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Breed Evaluation

 

One of our most critical tasks is selecting the next generation of breeding dogs, which is why almost all of the puppies in our Puppy Raising Program remain reproductively intact until they take their IFT.

When evaluating a dog as a breeder, we consider his or her health history and temperament, as well as the health and temperament of all the littermates. Dogs chosen as Guiding Eyes breeders will meet the standards for each trait that a guide dog needs, and contribute to improvement in one or more traits so that the next generation is even better.

 

Process for Breed Evaluation

Only one-third of the dogs selected for breeding evaluation actually become Guiding Eyes breeders. There are multiple steps in the process, which typically takes 3 to 4 months to complete.

  • Identifying candidates: Our database identifies dogs from superior litters based on their genetic values for health and temperament criteria.
  • Dogs chosen for breed evaluation: Dogs that do well at the IFT test, their kennel experience, and veterinary exam have further health, reproductive, and behavior assessments at the Canine Development Center (CDC). The best are held until the litter information is available. A limited number of ideal dogs have dual careers by having semen stored for future use before they are returned to training.
  • Breed evaluation completion: Littermates of dogs in breeding evaluation are observed through their second month of training to verify that the positive traits observed in the potential breeder are consistently present throughout the litter. This indicates that the breeder will produce the desired traits more consistently in its offspring. Once the evaluation of littermates is completed, a final decision is made as to whether a breed evaluation dog shall be retained as a member of the breeding colony. Breed evaluation dogs that are not selected for breeding are moved into training.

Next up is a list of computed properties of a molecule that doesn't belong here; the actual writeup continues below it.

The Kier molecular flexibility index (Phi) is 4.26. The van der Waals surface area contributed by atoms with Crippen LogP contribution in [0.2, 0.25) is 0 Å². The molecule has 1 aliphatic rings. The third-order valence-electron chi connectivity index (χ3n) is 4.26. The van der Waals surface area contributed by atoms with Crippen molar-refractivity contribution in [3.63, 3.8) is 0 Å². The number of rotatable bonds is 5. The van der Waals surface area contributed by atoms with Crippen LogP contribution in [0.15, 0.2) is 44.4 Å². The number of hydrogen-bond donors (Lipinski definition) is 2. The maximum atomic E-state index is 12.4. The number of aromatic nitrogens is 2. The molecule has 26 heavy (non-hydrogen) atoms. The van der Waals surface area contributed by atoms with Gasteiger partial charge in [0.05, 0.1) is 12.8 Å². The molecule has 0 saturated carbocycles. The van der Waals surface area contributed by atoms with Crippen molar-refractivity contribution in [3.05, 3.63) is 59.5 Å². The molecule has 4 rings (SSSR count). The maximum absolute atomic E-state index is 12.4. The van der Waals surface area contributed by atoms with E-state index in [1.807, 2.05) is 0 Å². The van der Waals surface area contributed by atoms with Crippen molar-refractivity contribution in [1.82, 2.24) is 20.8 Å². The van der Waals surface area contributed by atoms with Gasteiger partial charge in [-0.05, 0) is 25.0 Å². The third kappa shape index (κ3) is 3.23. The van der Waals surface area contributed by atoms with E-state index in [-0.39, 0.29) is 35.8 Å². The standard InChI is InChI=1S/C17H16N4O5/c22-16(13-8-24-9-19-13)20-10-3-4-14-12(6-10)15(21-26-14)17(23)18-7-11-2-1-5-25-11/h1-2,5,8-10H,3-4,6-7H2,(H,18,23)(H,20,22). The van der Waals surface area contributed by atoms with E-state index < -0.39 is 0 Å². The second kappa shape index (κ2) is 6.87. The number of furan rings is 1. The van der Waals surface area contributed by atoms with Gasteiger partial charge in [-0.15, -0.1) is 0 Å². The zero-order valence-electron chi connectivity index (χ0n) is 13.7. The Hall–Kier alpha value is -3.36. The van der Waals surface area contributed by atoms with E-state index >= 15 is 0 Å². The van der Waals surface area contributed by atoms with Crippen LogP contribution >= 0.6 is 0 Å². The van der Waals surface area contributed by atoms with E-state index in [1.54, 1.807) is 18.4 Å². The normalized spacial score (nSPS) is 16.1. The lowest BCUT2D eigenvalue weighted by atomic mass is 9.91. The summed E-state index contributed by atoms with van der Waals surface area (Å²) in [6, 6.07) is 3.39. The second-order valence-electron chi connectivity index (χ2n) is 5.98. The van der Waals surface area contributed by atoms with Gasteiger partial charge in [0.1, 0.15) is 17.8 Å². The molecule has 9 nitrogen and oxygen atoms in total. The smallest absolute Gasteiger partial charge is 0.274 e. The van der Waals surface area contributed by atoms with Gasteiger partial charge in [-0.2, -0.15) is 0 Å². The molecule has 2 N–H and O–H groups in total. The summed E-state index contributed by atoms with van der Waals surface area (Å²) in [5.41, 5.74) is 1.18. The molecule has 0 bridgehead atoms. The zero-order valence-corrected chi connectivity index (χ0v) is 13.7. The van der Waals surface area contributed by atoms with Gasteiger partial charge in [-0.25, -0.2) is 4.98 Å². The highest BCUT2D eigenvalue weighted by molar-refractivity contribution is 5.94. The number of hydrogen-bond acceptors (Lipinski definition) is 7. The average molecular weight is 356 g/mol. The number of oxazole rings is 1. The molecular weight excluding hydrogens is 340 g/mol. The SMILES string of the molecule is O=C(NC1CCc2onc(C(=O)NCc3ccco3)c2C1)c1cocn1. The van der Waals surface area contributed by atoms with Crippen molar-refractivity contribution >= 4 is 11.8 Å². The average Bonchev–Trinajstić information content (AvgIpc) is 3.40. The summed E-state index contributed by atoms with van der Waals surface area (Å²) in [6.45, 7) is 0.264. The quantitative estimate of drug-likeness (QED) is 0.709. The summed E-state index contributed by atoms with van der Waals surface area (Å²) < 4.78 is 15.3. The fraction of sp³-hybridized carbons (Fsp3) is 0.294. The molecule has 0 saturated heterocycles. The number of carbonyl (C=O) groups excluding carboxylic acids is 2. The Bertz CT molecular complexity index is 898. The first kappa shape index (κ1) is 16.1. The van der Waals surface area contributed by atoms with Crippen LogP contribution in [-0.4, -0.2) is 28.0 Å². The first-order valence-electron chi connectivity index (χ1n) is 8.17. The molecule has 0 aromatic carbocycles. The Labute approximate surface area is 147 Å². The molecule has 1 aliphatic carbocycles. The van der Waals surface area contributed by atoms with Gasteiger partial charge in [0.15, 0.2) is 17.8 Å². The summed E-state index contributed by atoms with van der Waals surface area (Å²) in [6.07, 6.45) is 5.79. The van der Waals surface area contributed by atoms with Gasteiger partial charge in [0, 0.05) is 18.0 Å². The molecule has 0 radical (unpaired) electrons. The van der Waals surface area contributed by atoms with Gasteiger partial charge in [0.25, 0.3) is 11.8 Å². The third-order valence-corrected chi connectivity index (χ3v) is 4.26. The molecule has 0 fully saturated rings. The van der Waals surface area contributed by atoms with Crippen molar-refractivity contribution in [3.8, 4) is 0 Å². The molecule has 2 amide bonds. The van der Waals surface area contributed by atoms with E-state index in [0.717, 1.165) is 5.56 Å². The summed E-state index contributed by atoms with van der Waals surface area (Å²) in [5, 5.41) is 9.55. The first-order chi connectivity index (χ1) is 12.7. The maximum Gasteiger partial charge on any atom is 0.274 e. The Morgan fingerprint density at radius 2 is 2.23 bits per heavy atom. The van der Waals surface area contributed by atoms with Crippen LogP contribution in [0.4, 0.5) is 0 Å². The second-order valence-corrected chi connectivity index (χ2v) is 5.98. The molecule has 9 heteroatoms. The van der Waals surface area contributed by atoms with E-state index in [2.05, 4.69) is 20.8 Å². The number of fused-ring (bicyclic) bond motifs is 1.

• Placement of breed dogs: During the breed evaluation period, a candidate may be placed with a brood stud foster sitter who lives locally to the CDC. The foster sitter may or may not receive permanent placement with a breeding dog. Once the decision is made to make the dog a brood or stud within our breeding colony, the dog will be placed with a foster family meeting a number of eligibility requirements.

 

Keeping in Touch

When a pup is being evaluated for the breeding program, Guiding Eyes is mindful of a raiser’s desire to stay connected during the various phases of this career path.

 

  • During breed evaluation: The Region Team will keep the raiser updated while the dog is being evaluated for breeding.
  • During active breeding years: When the dog is placed with a brood/stud foster, Guiding Eyes will arrange an exchange of contact information between the raiser and the foster. Before placement, the foster agrees to maintain contact with the dog’s raiser and share information on the dog’s progress over time. A complimentary 8 x 10 portrait of the dog wearing a harness without the handle − a special designation of breeding status − will be sent to the raiser, (as well as to any official vet or food sponsors for the dog).
  • During Retirement: Raisers are notified when the dog they raised retires from the breeding colony. If the dog has been a breeder for more than 12 months, the foster family will be given first option to adopt the dog. You can review the Brood Stud Retirement page for information on placement policies after retirement.

 

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